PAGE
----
Program Interviews
prison

Entry interviews are taken to determine which candidates are best for the new labor program.

East Jersey State Prison

September 23rd, 2013

"…"

It's a bland sheet of paper full of complicated words as they've seen before.

"This is your contract, stating that you are aware of the dangers involved in participation in the Restoration program and commit willingly, in return for a reduction in your sentence equal to the service you provide. It also says you are aware of the punishments. That should one prisoner disobey the rules as stated here, then all will face the consequences, including being cut from the program to possible sentence lengthening."

There's a pen beside it. A small packet makes up pages 2-15 defining the virus, its spread, and how to handle those in various stages of infection: infected — saveable — and diseased — not so much.

"Do you understand, number— "


000589432A?"


000402314B?"


000235834D?"


000555991D?"

Only after a long moment of silence does a voice resonates against the close prison walls, slow and deep and aged up through a history of streets and cell blocks and book-reading, as relaxed as though its owner were seated in a recliner in the comfort of home. #000555991D takes his time; he's been diligent in reading every page provided to him. "I'll be lettin' you know…" He lifts a thin, rectangular-lensed pair of reading glasses off the wide bridge of his nose to better examine the text in front of him. The glasses, a delicate device, could easily appear too urbane for the face of an inmate, a criminal, a man whose strength is clear from one look, yet Derrick "Lobby" Cousens wears them as naturally as his prison uniform and the scrap of spare material that's been fashioned around his bald head like a bandanna. "When I finish page… ah. Fifteen. Patience, a virtue rewarded."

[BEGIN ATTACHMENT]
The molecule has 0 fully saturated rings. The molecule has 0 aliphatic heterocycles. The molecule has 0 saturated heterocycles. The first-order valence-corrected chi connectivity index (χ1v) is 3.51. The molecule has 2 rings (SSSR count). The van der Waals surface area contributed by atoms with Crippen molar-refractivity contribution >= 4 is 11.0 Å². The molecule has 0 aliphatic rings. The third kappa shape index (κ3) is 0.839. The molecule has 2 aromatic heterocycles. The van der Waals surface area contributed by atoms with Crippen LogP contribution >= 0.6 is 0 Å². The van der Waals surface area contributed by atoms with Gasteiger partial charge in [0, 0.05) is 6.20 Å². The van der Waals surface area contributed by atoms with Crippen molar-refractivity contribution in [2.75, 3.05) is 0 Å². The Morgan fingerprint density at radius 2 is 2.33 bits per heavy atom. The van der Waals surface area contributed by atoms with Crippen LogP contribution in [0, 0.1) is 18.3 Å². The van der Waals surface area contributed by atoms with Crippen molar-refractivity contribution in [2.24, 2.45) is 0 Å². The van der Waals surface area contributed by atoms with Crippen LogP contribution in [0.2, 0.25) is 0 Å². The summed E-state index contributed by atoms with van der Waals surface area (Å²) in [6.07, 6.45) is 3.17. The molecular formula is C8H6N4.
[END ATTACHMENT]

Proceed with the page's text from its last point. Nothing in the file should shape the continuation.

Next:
Completing the last line, he addresses the interviewer — patience, rewarded — straight in the eye, smiling. He either has no problem cutting straight across distances with that vision, or he cheats the stare well. "My eyes ain't what they used to be, but I read every word and I say I'm able, and I un'erstand fully the rules as well as the consequences." He lifts the pen and strikes it across the blank line, ending on a flourish that nearly tears the page with a sharp artistic flick. "Now y'all just tell me where to go and I'll show up at the head'a the grand parade."


000320584D?"

Comically, Mason's eyebrow tugs upwards, and the right side of his lips follow suit in a smug side smile. The orange jumpsuit he sports does nothing for his complexion, leaving his normally olive-hued skin with just a touch of jaundice, whether its from what he eats in here or merely the reflection of colour is impossible to know. His arms cross over his chest as his eyes stare at the interviewer, considering the words spoken, rather than those written.

His head cants to the side as an empty echoey chuckle emits from his lips. "Some'in 'ronic 'bout gainin' life by beatin' the dead," he murmurs in a long slow drawl. None of the words are given their due. Instead they run together. But then, Mason really hasn't anywhere to be. It's a very different life than the one he'd occupied before.

Fingers brush against his hair, pushing it off his forehead as his eyes turn down towards the paper. The interviewer can see those eyes scan the page, riding one side to the next before he reaches for the pen and scribbles in unlegible scrawl: 'Ellroy Mason Jacks'.

Sliding the paper back to the interviewer, his lips curl upwards again. "Yea. I git it. We done here?"

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